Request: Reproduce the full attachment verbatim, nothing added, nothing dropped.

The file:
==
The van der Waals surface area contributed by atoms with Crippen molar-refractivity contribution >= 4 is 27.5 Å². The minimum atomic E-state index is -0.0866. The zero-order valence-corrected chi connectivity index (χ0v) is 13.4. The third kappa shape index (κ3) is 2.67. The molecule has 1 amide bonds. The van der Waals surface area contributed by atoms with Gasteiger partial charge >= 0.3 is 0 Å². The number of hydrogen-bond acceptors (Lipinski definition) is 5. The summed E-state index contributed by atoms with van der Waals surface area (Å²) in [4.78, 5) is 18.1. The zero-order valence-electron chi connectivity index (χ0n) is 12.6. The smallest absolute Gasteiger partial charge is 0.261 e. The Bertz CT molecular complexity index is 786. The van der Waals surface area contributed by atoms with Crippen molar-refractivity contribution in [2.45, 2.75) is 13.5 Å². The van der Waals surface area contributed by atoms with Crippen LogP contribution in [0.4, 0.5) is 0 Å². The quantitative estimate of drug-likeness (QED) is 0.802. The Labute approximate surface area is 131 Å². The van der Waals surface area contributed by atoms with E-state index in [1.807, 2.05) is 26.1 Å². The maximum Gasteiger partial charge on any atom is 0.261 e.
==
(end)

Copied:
The van der Waals surface area contributed by atoms with Crippen molar-refractivity contribution >= 4 is 27.5 Å². The minimum atomic E-state index is -0.0866. The zero-order valence-corrected chi connectivity index (χ0v) is 13.4. The third kappa shape index (κ3) is 2.67. The molecule has 1 amide bonds. The van der Waals surface area contributed by atoms with Gasteiger partial charge >= 0.3 is 0 Å². The number of hydrogen-bond acceptors (Lipinski definition) is 5. The summed E-state index contributed by atoms with van der Waals surface area (Å²) in [4.78, 5) is 18.1. The zero-order valence-electron chi connectivity index (χ0n) is 12.6. The smallest absolute Gasteiger partial charge is 0.261 e. The Bertz CT molecular complexity index is 786. The van der Waals surface area contributed by atoms with Crippen molar-refractivity contribution in [2.45, 2.75) is 13.5 Å². The van der Waals surface area contributed by atoms with Crippen LogP contribution in [0.4, 0.5) is 0 Å². The quantitative estimate of drug-likeness (QED) is 0.802. The Labute approximate surface area is 131 Å². The van der Waals surface area contributed by atoms with E-state index in [1.807, 2.05) is 26.1 Å². The maximum Gasteiger partial charge on any atom is 0.261 e.